Belfast West: PBP set for breakthrough, but will Sinn Féin or SDLP take the hit?

Ellen Murray first transgender person to stand for election in North

Belfast West candidates: Alex Attwood (SDLP);  Conor Campbell (Workers’ Party);  Gerry Carroll (PBP);  Jemima Higgins (Alliance);  Gareth Thomas Martin (UUP);  Alex Maskey (Sinn Féin);  Fra McCann (Sinn Féin);  Jennifer McCann (Sinn Féin);  Rosie McCorley (Sinn Féin);  Frank McCoubrey (DUP);  Ellen Murray (Greens);  Pat Sheehan (Sinn Féin).

Belfast West candidates: Alex Attwood (SDLP); Conor Campbell (Workers’ Party); Gerry Carroll (PBP); Jemima Higgins (Alliance); Gareth Thomas Martin (UUP); Alex Maskey (Sinn Féin); Fra McCann (Sinn Féin); Jennifer McCann (Sinn Féin); Rosie McCorley (Sinn Féin); Frank McCoubrey (DUP); Ellen Murray (Greens); Pat Sheehan (Sinn Féin).

 

Sinn Féin got its election posters up early here to demonstrate it is very serious about holding its five seats in this six-seater constituency.

After all, this is the homeplace of party president Gerry Adams and, while he has decamped to Louth and Dáil Éireann, party pride and loyalty to the leader dictates it wants to maintain its supremacy in the constituency.

Such is the grip Sinn Féin has in West Belfast, it might be considered a given that the party’s five candidates will be returned and that the SDLP’s Alex Attwood should take the sixth seat, but, for once, there is an unpredictability about the result.

The sands are shifting a little in West Belfast and to such an extent that the Green candidate, 22-year-old Ellen Murray, is making history by becoming the first transgender person to stand for election in the North.

But the bigger change is that the People Before Profit candidate Gerry Carroll seems destined to be the party’s first member to enter the Stormont Assembly. The DUP also believes it has a chance.

Mr Carroll competed in the Westminster general election in West Belfast last year and won an impressive 6,798 votes. That, if replicated, would guarantee him a place in the Assembly and possibly even make him a poll-topper.

He also ran for the Assembly in 2011 and polled 1,661 votes, but hard work, a strong campaign team and just a little West Belfast working-class disaffection with the political status quo, particularly from younger voters, has resulted in his steady political rise.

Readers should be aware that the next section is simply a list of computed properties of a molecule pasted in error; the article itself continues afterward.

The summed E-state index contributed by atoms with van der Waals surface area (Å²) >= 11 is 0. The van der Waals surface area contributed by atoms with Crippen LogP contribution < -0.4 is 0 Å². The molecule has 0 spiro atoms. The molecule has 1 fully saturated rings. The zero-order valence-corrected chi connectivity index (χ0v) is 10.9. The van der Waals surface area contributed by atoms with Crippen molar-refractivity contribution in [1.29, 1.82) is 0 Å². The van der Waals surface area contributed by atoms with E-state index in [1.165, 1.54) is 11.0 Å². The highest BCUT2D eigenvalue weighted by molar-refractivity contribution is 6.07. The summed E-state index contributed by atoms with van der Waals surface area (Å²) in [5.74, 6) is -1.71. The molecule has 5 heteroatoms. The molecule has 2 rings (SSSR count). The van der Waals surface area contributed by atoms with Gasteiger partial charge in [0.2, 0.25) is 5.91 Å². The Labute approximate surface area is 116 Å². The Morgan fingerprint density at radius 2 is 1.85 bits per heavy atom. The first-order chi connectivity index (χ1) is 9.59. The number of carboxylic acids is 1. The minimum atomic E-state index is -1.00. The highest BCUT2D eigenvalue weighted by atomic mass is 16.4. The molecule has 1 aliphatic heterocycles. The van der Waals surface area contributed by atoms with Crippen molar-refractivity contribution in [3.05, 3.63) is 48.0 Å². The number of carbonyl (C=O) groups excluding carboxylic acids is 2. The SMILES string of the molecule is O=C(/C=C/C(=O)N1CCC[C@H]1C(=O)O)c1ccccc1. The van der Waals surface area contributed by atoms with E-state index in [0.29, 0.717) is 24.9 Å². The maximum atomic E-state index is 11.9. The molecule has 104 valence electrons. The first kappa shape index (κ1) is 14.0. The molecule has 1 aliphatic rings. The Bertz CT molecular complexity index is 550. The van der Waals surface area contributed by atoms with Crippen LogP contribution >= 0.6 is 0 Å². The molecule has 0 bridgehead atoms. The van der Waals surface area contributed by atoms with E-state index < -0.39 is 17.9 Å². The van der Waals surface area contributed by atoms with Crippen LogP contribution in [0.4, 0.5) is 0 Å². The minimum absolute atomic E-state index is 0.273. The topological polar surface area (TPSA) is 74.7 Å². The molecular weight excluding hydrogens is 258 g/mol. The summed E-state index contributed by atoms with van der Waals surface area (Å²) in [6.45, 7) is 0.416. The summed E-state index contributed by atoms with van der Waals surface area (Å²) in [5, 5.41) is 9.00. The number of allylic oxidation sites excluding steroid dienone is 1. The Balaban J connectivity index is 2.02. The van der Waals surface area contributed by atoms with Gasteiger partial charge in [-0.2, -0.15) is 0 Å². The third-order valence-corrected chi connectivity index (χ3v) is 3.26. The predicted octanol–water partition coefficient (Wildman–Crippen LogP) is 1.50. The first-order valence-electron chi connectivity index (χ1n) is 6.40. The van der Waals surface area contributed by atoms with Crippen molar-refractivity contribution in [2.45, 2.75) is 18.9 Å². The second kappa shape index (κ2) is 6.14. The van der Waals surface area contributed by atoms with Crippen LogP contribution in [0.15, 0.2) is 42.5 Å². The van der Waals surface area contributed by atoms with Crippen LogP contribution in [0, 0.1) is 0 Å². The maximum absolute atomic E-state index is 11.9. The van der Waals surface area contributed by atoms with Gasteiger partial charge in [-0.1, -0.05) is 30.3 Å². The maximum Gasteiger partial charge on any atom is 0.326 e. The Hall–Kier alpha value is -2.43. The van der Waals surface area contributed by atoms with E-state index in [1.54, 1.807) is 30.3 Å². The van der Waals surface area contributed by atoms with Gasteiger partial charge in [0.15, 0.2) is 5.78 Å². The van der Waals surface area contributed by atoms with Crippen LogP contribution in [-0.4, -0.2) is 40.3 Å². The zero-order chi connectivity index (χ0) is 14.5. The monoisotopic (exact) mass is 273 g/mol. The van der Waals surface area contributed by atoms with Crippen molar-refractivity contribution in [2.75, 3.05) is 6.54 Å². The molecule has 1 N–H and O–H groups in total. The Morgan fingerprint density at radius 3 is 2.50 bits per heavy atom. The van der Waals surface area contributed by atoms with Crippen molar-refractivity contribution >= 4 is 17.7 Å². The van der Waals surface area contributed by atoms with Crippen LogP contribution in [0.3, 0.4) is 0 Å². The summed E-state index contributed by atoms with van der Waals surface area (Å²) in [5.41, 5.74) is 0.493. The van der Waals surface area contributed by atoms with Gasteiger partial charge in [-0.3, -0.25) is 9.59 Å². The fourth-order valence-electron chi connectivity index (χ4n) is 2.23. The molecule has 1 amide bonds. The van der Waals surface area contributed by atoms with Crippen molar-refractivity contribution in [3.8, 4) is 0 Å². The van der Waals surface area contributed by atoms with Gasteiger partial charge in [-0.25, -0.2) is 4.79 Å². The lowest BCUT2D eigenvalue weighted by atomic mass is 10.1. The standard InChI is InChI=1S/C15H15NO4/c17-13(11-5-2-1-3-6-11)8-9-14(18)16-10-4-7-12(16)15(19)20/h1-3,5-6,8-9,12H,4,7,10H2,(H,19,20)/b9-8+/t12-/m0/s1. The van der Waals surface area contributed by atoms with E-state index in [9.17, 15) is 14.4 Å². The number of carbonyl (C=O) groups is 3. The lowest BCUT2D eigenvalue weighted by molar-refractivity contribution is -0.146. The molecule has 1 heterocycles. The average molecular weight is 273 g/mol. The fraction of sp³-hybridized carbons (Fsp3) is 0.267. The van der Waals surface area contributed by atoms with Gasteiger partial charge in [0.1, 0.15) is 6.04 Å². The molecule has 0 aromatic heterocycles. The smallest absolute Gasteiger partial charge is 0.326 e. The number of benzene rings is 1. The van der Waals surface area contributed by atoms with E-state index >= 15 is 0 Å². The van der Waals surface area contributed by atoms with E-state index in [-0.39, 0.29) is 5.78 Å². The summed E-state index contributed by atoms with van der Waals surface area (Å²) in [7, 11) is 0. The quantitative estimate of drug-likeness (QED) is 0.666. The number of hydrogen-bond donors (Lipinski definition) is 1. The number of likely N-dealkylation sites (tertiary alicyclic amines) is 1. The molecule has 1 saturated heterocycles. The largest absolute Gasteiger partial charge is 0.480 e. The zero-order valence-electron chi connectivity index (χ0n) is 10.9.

Belfast West factfile

How the constituency compares

5.6%

Unemployment claimants
Level: high. Rank: 2 of 1 8

10.6%

Levels of poor health
Level: high. Rank: 1 of 18

Religion


His big breakthrough was in 2014 when he was elected to Belfast City Council, an achievement that heightened his profile considerably. He describes himself as neither nationalist nor unionist, but as a “revolutionary socialist”.

His main vote will be from the nationalist side of the peace wall, but he also canvasses and wins votes on the loyalist Shankill Road, part of which is also in West Belfast.

He has accused Sinn Féin of signing up to Tory welfare cuts, notwithstanding Sinn Féin’s argument that it helped soften the effect of those welfare changes in last year’s Fresh Start Agreement. He also supports the residents who want to restrict the size of the planned new, and much delayed, 38,000-seater Casement Park GAA stadium.

He is a real threat to one of Sinn Féin’s five seats and also to the SDLP’s single West Belfast MLA – Alex Attwood.

Which is why Sinn Féin had the posters up and the canvassers out early in the constituency. Sinn Féin’s campaigning and vote management is a wonder to behold. Households in different areas are asked, if not instructed, how to vote down the line 1,2,3,4,5 for the party’s five candidates to maximise the chances of all five candidates being elected.

No candidate is permitted to get too many votes. In the 2011 election current Sinn Féin MP Paul Maskey topped the poll with 5,343 votes but that was only 104 votes ahead of the next SF candidate, Jennifer McCann. Fra McCann polled 4,481 votes, slightly ahead of Sue Ramsey with 4,116, with the fifth candidate Pat Sheehan taking 3,723 votes.

Prediction

Sinn Féin once more is perfectly capable of such tight vote orchestration. Its members understand the danger and therefore will canvass even more assiduously than normal to try to ensure that, if Mr Carroll is elected, it will be the SDLP’s Mr Attwood who takes the fall and not one of its five.

The odds might appear stacked against Mr Attwood who polled 3,765 votes in 2011, just ahead of Mr Sheehan who is running again. But while not disregarding Sinn Féin’s dominance in West Belfast there just might be sufficient lingering loyalty and support for the SDLP to get Mr Attwood over the line.

Here too the DUP can’t be overlooked. Its candidate is Belfast councillor Frank McCoubrey. Current DUP MEP Diane Dodds, it should be remembered, was MLA here from 2003-2007 and certainly there are enough unionist and loyalist votes in the constituency to elect a unionist. The problem has been getting people out to vote and ensuring a disciplined inter-unionist transfer of votes thereafter.

This could be a very big election for People Before Profit and Mr Carroll, and also a very long count.

The result could be:

Sinn Fein (4); PBP (1); SDLP (1).